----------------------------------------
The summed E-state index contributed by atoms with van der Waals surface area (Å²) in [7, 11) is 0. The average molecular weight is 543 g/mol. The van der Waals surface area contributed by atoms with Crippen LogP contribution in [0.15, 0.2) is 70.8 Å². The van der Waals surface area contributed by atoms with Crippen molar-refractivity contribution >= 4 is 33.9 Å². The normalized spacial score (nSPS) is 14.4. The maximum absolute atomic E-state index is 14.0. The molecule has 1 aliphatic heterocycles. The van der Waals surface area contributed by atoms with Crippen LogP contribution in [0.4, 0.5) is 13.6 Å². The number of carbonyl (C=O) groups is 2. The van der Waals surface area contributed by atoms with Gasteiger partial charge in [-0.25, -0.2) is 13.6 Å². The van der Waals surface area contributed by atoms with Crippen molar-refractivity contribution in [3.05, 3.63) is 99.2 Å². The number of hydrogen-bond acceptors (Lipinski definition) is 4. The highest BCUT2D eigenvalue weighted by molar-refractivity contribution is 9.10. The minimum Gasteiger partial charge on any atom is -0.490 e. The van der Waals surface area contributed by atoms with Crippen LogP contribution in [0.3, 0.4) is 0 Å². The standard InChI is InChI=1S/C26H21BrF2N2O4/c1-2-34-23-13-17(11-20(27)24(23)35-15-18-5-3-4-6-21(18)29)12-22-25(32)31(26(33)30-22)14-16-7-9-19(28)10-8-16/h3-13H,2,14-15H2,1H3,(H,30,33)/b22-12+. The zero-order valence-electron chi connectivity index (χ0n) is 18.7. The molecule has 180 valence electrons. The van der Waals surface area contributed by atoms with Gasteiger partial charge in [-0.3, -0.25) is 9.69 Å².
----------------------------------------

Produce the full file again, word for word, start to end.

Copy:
The summed E-state index contributed by atoms with van der Waals surface area (Å²) in [7, 11) is 0. The average molecular weight is 543 g/mol. The van der Waals surface area contributed by atoms with Crippen LogP contribution in [0.15, 0.2) is 70.8 Å². The van der Waals surface area contributed by atoms with Crippen molar-refractivity contribution >= 4 is 33.9 Å². The normalized spacial score (nSPS) is 14.4. The maximum absolute atomic E-state index is 14.0. The molecule has 1 aliphatic heterocycles. The van der Waals surface area contributed by atoms with Crippen LogP contribution in [0.4, 0.5) is 13.6 Å². The number of carbonyl (C=O) groups is 2. The van der Waals surface area contributed by atoms with Gasteiger partial charge in [-0.25, -0.2) is 13.6 Å². The van der Waals surface area contributed by atoms with Crippen molar-refractivity contribution in [3.05, 3.63) is 99.2 Å². The number of hydrogen-bond acceptors (Lipinski definition) is 4. The highest BCUT2D eigenvalue weighted by molar-refractivity contribution is 9.10. The minimum Gasteiger partial charge on any atom is -0.490 e. The van der Waals surface area contributed by atoms with Crippen LogP contribution in [0.3, 0.4) is 0 Å². The standard InChI is InChI=1S/C26H21BrF2N2O4/c1-2-34-23-13-17(11-20(27)24(23)35-15-18-5-3-4-6-21(18)29)12-22-25(32)31(26(33)30-22)14-16-7-9-19(28)10-8-16/h3-13H,2,14-15H2,1H3,(H,30,33)/b22-12+. The zero-order valence-electron chi connectivity index (χ0n) is 18.7. The molecule has 180 valence electrons. The van der Waals surface area contributed by atoms with Gasteiger partial charge in [-0.3, -0.25) is 9.69 Å².